A little before 8 a.m., the lights were off in all but the back classrooms, as smiling, sleepy teachers trickled into school for a day of training. At the end of every summer, we meet to discuss the year ahead. It’s a sign that summer break is coming to a close and it gets us in gear for the school year. But more than anything it is a chance, before our daily duties absorb our attention, to reflect on our responsibility as Christian teachers.
Much of our end-of-summer training turns to the topic of grades. I’m a perfectionist, and as a student I focused far too much on grades, often worrying myself sick the night before a test. Now, I still find myself worrying over grades, but in a different way.
During training, our administrator asked us for examples of how we could grade with grace and justice when a student submits late work—a question I have struggled with. I’ve changed my late-work policy each year in hopes of finding one that is easy to follow and fair in all circumstances. But I find myself making changes on a case-by-case basis. It’s difficult to know when I should not accept excuses or when I should show leniency for life’s unpredictable events. During training I found myself defensively thinking, “Only God can give grace and justice at once. How can He expect me to do that?”
Then the weight of my responsibility as a teacher slowly settled on me. I am supposed to model God for my class—exhibiting goodness, guiding students to truth, and serving them in love. A teacher has immense authority and influence over students, with the power to direct what they learn and to penalize them if they fail to learn it. And this is a high calling. James’ familiar warning took on new significance: “Not many of you should become teachers, my brothers, for you know that we who teach will be judged with greater strictness” (James 3:1, ESV).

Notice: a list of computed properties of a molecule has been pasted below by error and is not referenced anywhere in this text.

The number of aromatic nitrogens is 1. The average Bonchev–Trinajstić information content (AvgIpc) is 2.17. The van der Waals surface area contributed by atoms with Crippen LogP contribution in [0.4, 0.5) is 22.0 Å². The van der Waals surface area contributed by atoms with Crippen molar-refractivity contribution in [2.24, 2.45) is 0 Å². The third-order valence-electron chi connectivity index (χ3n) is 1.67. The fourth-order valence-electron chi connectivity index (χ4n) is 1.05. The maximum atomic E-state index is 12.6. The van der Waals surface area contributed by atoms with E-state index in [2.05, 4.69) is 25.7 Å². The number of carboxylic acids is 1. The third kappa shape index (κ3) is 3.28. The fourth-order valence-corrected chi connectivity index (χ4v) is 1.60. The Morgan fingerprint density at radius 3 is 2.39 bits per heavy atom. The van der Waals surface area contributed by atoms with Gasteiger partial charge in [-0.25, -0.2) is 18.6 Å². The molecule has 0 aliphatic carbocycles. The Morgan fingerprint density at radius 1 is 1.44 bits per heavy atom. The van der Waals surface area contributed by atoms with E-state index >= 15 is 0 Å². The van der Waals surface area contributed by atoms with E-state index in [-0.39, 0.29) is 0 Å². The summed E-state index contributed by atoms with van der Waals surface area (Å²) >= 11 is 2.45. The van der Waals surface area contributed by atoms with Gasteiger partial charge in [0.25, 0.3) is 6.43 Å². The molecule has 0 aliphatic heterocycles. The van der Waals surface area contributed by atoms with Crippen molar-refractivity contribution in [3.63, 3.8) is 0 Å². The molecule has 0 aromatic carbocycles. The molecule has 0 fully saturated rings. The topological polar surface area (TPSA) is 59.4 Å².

Contemplating this heavy responsibility, I scanned the sheet of “service standards” we were discussing and landed on the last one: sacrifice.
Christ is the perfect teacher and showed us the perfect combination of justice and grace by His death on the cross. Maybe it’s the little ways teachers lay down their lives for their students that makes them Christ-like, more than their words of wisdom or perfect late policies.
Good teachers can only demand much from their students if they give much in return. Staying late to tutor a struggling student, spending a spring break carefully grading 10-page research papers, and getting up early on a summer morning to talk about policies certainly can seem like a sacrifice, but it’s nothing compared to Christ’s sacrifice, and it’s a labor of love.